“It is impossible to be a concern in modern-day formulations kept at room temperature.” (Worth note: Most skincare brands use additional, more soluble types of vitamin C, such as ascorbyl palmitate and magnesium ascorbyl phosphate, rather than ascorbic acid.) It is also worth noting that vitamin C is naturally present in our skin: “If the two ingredients weren’t compatible, we’d all suffer from the use of topical niacinamide,” Arch says.

Why should We Use Vitamin C and Niacinamide Together?

Okay, so we know that merging the two isn’t going to be troublesome, but is it going to be beneficial? Again, the short answer to that is yes. “Given the multitude of advantages of all of these ingredients and the complementary quality of these benefits, they are a potent mix,” Arch notes. While both target different indicators of ageing, they have very different methods of intervention, so you’re tackling the problem from a variety of angles. Take brightening of the skin, for example. Combining the two may be beneficial since they are acting in separate ways to achieve this result, Romanowksi says. Vitamin C functions by inhibiting the enzyme known as tyrosinase, which is essential for pigment formation, whereas niacinamide is thought to prevent the transition of pigment to cells.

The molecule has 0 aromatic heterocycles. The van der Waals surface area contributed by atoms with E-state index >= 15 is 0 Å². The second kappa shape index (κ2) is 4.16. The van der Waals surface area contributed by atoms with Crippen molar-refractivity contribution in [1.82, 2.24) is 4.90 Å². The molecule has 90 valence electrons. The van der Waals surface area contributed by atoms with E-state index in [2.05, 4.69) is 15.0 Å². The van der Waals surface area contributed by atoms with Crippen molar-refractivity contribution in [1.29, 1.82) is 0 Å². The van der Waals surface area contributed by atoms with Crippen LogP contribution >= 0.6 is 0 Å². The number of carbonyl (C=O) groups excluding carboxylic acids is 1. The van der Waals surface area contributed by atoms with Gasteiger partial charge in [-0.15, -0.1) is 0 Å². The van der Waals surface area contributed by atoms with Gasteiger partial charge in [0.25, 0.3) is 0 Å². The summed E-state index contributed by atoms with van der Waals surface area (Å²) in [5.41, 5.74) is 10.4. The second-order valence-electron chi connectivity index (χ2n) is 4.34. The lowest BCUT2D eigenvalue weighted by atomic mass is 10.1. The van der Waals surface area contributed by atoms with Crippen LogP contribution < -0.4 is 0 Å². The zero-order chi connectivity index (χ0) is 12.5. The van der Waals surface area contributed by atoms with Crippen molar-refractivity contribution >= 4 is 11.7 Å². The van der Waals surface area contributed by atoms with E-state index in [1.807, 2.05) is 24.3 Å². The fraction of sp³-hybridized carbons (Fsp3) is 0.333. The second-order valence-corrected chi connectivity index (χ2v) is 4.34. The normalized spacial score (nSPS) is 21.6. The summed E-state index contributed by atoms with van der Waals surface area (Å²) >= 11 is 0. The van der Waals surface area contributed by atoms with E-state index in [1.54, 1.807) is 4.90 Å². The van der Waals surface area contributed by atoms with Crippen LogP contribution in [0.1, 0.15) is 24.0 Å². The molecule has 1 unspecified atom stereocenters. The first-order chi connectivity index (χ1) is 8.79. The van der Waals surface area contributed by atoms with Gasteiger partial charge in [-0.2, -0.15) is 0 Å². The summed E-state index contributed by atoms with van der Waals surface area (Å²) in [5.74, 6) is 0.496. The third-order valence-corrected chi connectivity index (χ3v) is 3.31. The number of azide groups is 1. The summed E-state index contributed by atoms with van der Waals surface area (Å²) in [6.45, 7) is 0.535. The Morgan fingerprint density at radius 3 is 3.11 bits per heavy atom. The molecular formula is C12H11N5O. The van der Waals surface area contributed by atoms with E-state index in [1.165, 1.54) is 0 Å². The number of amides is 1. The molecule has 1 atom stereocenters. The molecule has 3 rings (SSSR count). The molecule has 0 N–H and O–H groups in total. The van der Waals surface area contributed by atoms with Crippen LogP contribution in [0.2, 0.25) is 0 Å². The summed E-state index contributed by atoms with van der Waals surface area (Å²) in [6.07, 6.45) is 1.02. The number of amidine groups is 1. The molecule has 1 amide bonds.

Also read: Aida Bicaj Skin Care

How To Use Vitamin C and Niacinamide Together?

As far as the precise way to use niacinamide and vitamin C together is concerned, you can either search for one substance that includes both or different layers, however the experts with which we consulted believe that layering is preferable. This is simply because vitamin C is a notoriously reactive molecule that is quickly made inert by exposure to sunshine, oxygen, and other ingredients. 2 Plus, “generally, vitamin C needs to be used at a low pH level in order to be reliable, whereas niacinamide performs well at a higher/neutral pH level,” adds Romanowski. (Its frightening essence is so many vitamin C drugs have skewed at the top; it’s a difficult ingredient to be formulated with.)

Arch advises the use of stand-alone vitamin C for all of the above purposes, while he states that other antioxidants, especially vitamin E and ferulic acid, may also improve the effectiveness and even stability of vitamin C. (Case in point: Skinceuticals C E Ferulic serum enjoyed by dermatologists and makeup editors all over the world.) No matter which vitamin C product you use, make sure you keep it out of the sun and humidity, Birnbaum adds.

Niacinamide, on the other hand, is much less fragile and finicky than vitamin C, Arch notes. You will find it in a lot of serums, moisturisers, caps, and more, at a number of price points. So it doesn’t really matter when it comes to what product should be on the skin first. Your safest bet is to settle on the recipe of the individual goods you use, applying them from thin to thickest, says Arch. In other words, the serum will always be before the moisturiser, and the oil should always be last added.

In conclusion, Niacinamide and vitamin C are also true power players in the skincare community of their own. And merging them isn’t just a problem, it’s also a perfect step in your search for a brighter complexion.